STRUGGLING FOR YEARS

The state’s EMS system has been struggling for years. In December 2019, the Portland Press Herald/Maine Sunday Telegram published a two-part series detailing the long, steady decline of EMS capacity throughout the state. The series traced the myriad forces responsible for the decline, including a lagging reimbursement rate from MaineCare and Medicaid, low pay for front-line workers, high operating costs for providers, and Byzantine layers of state and federal regulations.

A few months later, the pandemic shut down businesses, schools and government, and legislators have never addressed the problems the series uncovered.

In Jay, paramedics Amanda Ellis, left, and Cassandra Clark work on a 74-year-old patient reporting weakness and dizziness before transporting her to Franklin Memorial Hospital in October. Ben McCanna/Staff Photographer

Maine has lost nearly 1,500 EMTs and paramedics since 2003, more than a fifth of the workforce, according to Maine EMS, the agency that tracks and licenses EMTs and paramedics statewide. Meanwhile, the average number of EMS calls each month continues to rise – with more than 22,000 so far this year, up from about 19,900 in 2020, 21,700 in 2019 and 19,500 in 2018.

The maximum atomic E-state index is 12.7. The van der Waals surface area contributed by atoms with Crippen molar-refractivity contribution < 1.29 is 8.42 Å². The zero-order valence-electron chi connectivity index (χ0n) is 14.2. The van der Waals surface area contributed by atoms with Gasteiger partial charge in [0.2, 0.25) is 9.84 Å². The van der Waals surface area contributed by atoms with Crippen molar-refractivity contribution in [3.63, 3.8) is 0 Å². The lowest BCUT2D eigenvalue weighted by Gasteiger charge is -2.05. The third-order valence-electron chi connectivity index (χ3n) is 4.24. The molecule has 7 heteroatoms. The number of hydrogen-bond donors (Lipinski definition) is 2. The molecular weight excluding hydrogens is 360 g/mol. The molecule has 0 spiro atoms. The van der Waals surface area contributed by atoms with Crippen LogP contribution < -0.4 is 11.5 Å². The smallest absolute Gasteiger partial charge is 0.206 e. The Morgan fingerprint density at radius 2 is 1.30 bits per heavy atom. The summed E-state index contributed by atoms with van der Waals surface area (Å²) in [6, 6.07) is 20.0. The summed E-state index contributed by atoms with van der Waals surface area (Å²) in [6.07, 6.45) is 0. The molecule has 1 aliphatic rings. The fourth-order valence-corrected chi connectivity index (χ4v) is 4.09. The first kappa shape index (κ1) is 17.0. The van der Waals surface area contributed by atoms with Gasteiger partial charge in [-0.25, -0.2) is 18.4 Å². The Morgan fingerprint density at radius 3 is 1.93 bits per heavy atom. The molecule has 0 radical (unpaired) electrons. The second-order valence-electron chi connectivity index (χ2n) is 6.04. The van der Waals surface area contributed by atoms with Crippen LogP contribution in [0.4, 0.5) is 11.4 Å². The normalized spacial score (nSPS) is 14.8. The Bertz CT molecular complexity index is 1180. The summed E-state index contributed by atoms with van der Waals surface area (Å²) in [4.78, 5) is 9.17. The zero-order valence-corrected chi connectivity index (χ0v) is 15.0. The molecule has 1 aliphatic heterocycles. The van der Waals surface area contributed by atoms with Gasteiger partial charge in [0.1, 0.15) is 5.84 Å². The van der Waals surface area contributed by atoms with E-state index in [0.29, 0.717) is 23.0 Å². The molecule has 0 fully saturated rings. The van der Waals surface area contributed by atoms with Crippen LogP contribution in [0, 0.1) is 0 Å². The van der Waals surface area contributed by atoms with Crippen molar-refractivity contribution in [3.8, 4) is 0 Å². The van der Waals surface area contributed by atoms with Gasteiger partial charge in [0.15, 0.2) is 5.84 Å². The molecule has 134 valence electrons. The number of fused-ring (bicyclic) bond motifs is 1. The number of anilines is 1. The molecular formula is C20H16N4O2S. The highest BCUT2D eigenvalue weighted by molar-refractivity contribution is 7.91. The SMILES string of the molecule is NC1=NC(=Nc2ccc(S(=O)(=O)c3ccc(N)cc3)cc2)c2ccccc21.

Many EMTs and paramedics are aging out of the system, said Bill Jarvis, chief of the Jackman Moose River Fire Department on the Quebec border, which has one ambulance and a volunteer crew of about half a dozen, most in their 50s or 60s. In the last four years, he said, two local classes of EMTs produced only three new EMTs. Over the same period, he lost five who left the service or retired. Pay is minimum wage, $12.15 an hour, but doubles when EMTs are on a call.

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“For years, we saw this slowly coming,” Jarvis said. “I think the pandemic sped it up a little bit.”

Although Maine is the only state to reimburse ambulance services at 85 percent for both MaineCare and Medicaid patients, the remaining 15 percent gap is often picked up by taxpayers, said Rick Petrie, a 40-year EMS professional and chief operations officer for North East Mobile Health Services, which serves coastal communities from Rockport to Sanford.